The University's Chapel Choir Perform Beautifully At Exeter Cathedral

by Dom Ford

There are few better venues a chapel choir could ask for than Exeter Cathedral. Or, indeed, the Mary Harris Memorial Chapel on campus, in which the group practice and of which they (figuratively) sung the praises of – its large wooden ceiling providing excellent and unique acoustics. With none of my prospective +1s free on the night, I went solo to listen to the University of Exeter Chapel Choir’s debut album launch: Hail, Gladdening Light.

Beginning strongly with Zadok the Priest, the choir’s opening note took me by surprise and captivated me from the off. The group’s voices seem absolutely at home in the cathedral, each note hanging beautifully in the air. The rest of the first section continued with a well-selected ebb and flow of grandiose, swelling songs like Phillip Stopford’s Magnificat, and more soft songs. This was punctuated nicely with well-humoured talking from the choir’s director, Michael Graham, and a long organ solo from the incredible Timothy Noon, who played Prelude and Fugue in E flat BWV552 by J. S. Bach. This was proceeded by a local composer, Graham Keitch’s song O Magnum Mysterium, written specifically for the University Chapel Choir and indeed specifically for the campus chapel. It sounded equally at home in the cathedral, and as Keitch was present on the night in the audience, he seemed impressed and delighted.

The interlude was a good opportunity for me to stretch my legs and grab a strange but nice mint-lemonade soft drink. The audience flocked to the album table, which seemed to be flying off the proverbial shelf.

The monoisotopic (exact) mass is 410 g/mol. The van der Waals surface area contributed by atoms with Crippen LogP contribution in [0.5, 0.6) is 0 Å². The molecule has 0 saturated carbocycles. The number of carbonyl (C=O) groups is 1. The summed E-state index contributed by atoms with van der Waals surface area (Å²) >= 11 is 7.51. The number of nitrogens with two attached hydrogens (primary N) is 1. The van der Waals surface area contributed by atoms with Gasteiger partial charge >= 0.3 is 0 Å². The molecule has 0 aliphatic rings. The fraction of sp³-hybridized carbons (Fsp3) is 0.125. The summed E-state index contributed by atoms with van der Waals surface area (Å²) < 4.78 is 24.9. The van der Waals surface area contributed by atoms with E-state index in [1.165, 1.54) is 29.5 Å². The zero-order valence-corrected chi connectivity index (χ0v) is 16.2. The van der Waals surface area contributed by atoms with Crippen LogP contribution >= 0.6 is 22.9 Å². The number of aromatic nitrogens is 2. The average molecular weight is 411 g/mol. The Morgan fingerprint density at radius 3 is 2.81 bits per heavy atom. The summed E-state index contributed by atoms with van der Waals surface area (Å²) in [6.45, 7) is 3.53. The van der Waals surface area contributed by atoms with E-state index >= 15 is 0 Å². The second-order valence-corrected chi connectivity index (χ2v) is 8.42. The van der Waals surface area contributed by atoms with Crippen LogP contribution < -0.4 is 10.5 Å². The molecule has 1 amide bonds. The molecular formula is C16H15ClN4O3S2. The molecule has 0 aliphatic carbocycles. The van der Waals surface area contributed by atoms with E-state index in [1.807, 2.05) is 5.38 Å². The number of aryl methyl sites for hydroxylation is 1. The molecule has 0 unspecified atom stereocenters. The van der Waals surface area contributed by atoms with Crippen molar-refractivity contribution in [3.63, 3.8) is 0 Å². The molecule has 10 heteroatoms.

The second half of the night begun as we had just seen the last of the light dwindle. Whether this was a happy coincidence or well-planned, the atmosphere of the closing half changed along with the light. Opening with the eponymous Hail, Gladdening Light by Charles Wood, the choir seemed to have really settled in, tackling their parts and solos with effortless ability. Highlights for me came at the end, with a very powerful quintet of songs. Edward Elgar’s Lux Aeterna gave way to another organ solo: Herbet Howells’ Paean. Then, I found myself totally entranced by the choir’s rendition of Jonathan Dove’s Seek him that maketh the seven stars – a different direction to their previous songs but one that, with the virtuosic assistance of Noon’s organ skills, stole the show for me. Closing the concert were creative arrangements of You Are The New Day and And So It Goes, leading to a thoroughly-deserved and long standing ovation.

This concert was the result of a choir that has gone from strength to strength since they reformed only a few short years ago. This carefully-selected and extremely ably performed album surely marks only the beginning of a journey upwards.